It's anything but perfect when you have to sit bolt upright and irritatingly turn your whole torso to look at someone when they speak to you and where each and every movement you make spreads the pain further down the line.

I hate that first twinge more than anything, because it seems to small and innocuous yet you just know it is going to escalate into something fearsome with astonishing dedication.

I sat there with all this going through my head on Friday morning and as a pre-emptive strike I downed four Myprodols. No way this bastard was taking me down.

But the Myprodol didn't make a dent - the pain just kept escalating and spreading, working its slow and insidious way from my neck downwards into my right shoulder, then across to my left shoulder, taking the neck with it, and then all the way down my right hand side.

It went up my neck and down my chest, working both sides of my body and by the time I logged off after 4 in the afternoon I was an ocean of pain, and totally immobile.

It was a whopper - one of the worst I've ever had. I was moaning like a half-finished monster created in the depths of Dr Frankenstein's laboratory and left to rot - low, despairing moans which caught the attention of That Bloody Dog, who sensed here was something special going on.

"Wow! Excellent! Mad Dad moaning. Thass a good one, Dad. Let's play Dad Moans; Puppy Bites Him, Dad - thass a good one, Dad. Wow! Excellent!"

Each fresh moan of agony elicited further excitement from TBD, who - although surprised at this unexpected turn of events - welcomed it with open paws.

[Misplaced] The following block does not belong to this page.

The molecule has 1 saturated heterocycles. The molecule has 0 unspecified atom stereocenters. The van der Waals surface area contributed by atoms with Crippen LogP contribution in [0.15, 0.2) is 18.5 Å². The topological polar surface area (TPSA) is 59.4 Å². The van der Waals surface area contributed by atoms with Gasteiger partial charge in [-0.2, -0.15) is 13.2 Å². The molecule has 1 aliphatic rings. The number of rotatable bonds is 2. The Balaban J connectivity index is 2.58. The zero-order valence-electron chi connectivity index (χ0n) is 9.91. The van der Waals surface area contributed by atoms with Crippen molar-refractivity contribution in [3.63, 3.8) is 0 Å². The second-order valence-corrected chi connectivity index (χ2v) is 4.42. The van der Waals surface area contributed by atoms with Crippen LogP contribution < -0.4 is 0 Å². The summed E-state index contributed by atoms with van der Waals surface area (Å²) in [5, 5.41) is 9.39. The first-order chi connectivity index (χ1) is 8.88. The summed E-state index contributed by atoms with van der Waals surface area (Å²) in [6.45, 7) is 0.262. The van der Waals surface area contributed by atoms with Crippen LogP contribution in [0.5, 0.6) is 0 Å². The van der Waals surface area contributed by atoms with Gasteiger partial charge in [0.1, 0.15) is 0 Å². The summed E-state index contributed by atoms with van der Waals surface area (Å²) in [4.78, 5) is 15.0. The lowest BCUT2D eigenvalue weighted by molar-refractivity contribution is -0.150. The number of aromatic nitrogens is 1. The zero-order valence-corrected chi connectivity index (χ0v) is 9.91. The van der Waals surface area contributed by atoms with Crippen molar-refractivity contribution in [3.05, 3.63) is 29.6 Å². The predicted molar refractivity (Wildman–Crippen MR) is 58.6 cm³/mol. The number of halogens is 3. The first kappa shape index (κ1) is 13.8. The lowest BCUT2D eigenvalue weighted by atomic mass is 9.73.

So I spent the rest of my afternoon having my ankles savaged and roaring in pain, which TBD took as an indication that I was enjoying it all as much as her, causing her to increase her efforts.

It was a disaster.

I kept pumping in the Myprodols all night and must have gone through at least 20 of them before supper alone, so Saturday was hell on my stomach and kidneys.

I think I passed my second kidney stone in four months, but I couldn't be sure - agonising as that is it just kind of melded into my general morass of agony.

Sunday is my busiest work day so there was no respite there, and I really had no hope for the rest of this week.

But I woke up on Monday morning, sat at my desk and realised I was in agony - but not from my ricked neck!! The agony was just the normal, everyday pain I carry around with me - an old friend, and one I know well. But the neck had magically cleared up overnight.

Now I feel cheated. I've been cheated out of my weekend. I had a week from hell last week and this week would have been fine if I'd had my pathetic little 24-hour weekly break just as I like it.

Instead I spent it visualizing a worm of pain burrowing its way with alarming intensity along the highways and byways of my muscles and moaning like a madman under a bridge.

At least it's all over now and I have my old pain back. Small mercies.

All Smoked Out,
Luke Tagg
Spending time online does bad things to a person, but I'm OK.

Look at me now - all the way from Uitenhage to the bright lights of the big internet.

Find out more using the handy links provided.

Copyright © Luke Tagg. All rights reserved. A few lefts as well.